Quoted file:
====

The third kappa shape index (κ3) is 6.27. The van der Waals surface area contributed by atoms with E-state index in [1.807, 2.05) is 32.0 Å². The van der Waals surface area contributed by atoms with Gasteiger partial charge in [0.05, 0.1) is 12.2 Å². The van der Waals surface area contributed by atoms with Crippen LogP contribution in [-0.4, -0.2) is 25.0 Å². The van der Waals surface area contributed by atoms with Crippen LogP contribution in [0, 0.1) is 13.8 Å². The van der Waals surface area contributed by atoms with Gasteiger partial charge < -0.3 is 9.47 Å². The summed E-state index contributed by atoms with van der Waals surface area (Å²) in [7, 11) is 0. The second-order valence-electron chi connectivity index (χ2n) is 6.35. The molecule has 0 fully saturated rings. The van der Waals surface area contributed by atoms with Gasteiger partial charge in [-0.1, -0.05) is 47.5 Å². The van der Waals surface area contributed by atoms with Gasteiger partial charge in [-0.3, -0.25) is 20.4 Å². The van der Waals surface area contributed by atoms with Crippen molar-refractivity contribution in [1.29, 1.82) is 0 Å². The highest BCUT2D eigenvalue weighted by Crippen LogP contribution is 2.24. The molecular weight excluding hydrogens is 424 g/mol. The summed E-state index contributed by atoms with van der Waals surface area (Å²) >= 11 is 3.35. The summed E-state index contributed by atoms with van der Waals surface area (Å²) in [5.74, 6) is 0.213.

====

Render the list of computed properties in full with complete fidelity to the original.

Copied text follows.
The third kappa shape index (κ3) is 6.27. The van der Waals surface area contributed by atoms with E-state index in [1.807, 2.05) is 32.0 Å². The van der Waals surface area contributed by atoms with Gasteiger partial charge in [0.05, 0.1) is 12.2 Å². The van der Waals surface area contributed by atoms with Crippen LogP contribution in [-0.4, -0.2) is 25.0 Å². The van der Waals surface area contributed by atoms with Crippen LogP contribution in [0, 0.1) is 13.8 Å². The van der Waals surface area contributed by atoms with Gasteiger partial charge < -0.3 is 9.47 Å². The summed E-state index contributed by atoms with van der Waals surface area (Å²) in [7, 11) is 0. The second-order valence-electron chi connectivity index (χ2n) is 6.35. The molecule has 0 fully saturated rings. The van der Waals surface area contributed by atoms with Gasteiger partial charge in [-0.1, -0.05) is 47.5 Å². The van der Waals surface area contributed by atoms with Gasteiger partial charge in [-0.3, -0.25) is 20.4 Å². The van der Waals surface area contributed by atoms with Crippen molar-refractivity contribution in [1.29, 1.82) is 0 Å². The highest BCUT2D eigenvalue weighted by Crippen LogP contribution is 2.24. The molecular weight excluding hydrogens is 424 g/mol. The summed E-state index contributed by atoms with van der Waals surface area (Å²) >= 11 is 3.35. The summed E-state index contributed by atoms with van der Waals surface area (Å²) in [5.74, 6) is 0.213.